How to verify the authenticity of a business in Dubai and the UAE
To confirm the authenticity of business activities registered, licences issued in the UAE, and avoid scams in Dubai, here's how:
- Inquire by business name or business activity through the UAE Ministry of Economy's Unified Commercial Registration System; or -
- Search their Trade Name through the Abu Dhabi Department of Economic Development, here.
- Search their Trade Name through the Dubai Economy site.
- Search their Trade Name through the Economic Development Department of Sharjah, here.
10. WhatsApp scams
It's quite common for phishing texts to circulate on WhatsApp and other messaging apps in Dubai.
How this works is that fraudsters will circulate fake news online, encouraging users to click on a link to find out more information. The link would take users to fake websites with the intentions to steal important and sensitive details from them.
11. Contactless card readers
This may be one of the hardest to avoid if you frequent the Dubai Metro. During busy rush hours, when commuters are pressed close to each other in the train, scammers brush against people with a contactless card reader and can steal money from your card without you noticing.
This may be harder to resolve if they stole money from your debit card. To protect yourself, consider wrapping your cards in foil or keeping the wallet inside your bag rather than putting them in your trouser pocket.
Other common scams you might run into while in Dubai include:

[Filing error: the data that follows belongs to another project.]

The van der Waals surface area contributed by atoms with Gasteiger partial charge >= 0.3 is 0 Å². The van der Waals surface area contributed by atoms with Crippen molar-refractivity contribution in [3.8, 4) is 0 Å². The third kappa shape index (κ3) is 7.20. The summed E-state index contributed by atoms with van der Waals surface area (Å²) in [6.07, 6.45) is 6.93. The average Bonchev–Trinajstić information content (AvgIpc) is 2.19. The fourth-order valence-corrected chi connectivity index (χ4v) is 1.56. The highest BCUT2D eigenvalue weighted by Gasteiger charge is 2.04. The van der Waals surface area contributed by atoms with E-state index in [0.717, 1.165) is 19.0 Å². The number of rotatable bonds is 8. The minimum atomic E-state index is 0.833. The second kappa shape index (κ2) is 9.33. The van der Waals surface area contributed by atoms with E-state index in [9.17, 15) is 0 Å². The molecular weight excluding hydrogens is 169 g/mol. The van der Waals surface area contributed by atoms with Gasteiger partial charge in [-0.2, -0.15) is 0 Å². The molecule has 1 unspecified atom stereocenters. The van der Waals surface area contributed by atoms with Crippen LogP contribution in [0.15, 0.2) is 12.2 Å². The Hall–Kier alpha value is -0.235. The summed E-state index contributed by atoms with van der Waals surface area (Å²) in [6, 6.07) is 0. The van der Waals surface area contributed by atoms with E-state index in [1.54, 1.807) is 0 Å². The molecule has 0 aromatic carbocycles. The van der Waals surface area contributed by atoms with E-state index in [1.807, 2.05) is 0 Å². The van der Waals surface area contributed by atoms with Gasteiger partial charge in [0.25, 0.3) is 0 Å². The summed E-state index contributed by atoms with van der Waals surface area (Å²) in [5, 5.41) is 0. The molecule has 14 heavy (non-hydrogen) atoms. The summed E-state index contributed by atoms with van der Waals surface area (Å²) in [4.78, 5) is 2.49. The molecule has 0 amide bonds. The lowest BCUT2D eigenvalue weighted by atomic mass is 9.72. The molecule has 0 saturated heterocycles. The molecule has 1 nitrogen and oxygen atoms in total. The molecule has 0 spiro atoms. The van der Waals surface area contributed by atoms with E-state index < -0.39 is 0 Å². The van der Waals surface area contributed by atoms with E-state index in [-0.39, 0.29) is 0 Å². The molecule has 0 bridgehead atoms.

- Fake food or item delivery emails
- Phone calls from scammers claiming they're from Du, Etisalat or Virgin Mobile, and charging you high fees
- Classified ads scams where scammers will ask for your PayPal details
How to avoid getting scammed in Dubai
When staying in any major city, it’s always best to be cautious of scams. Although you probably won’t be affected by them, it’s better to be vigilant and cautious when dealing with any suspicious activity.
Here are some tips to avoid scammers' tricks while in Dubai.
- If you see or suspect a scam, report the individual or their phone number to Dubai Police
- Never share personal information to random phone calls and messages
- Do not continue conversations with cold callers promising attractive prizes
- Be aware of your surroundings. Avoid staying glued to your phone or a map in public and busy places
- Don’t be afraid to be rude. Ignore beggars trying to pressure you for help
- When shopping in local souks and stores, try not to make purchasing decisions too quickly
Dubai is mostly a perfectly safe city to visit and live in. However, no country in the world is free of crime so it's best to be streetwise as an expat resident.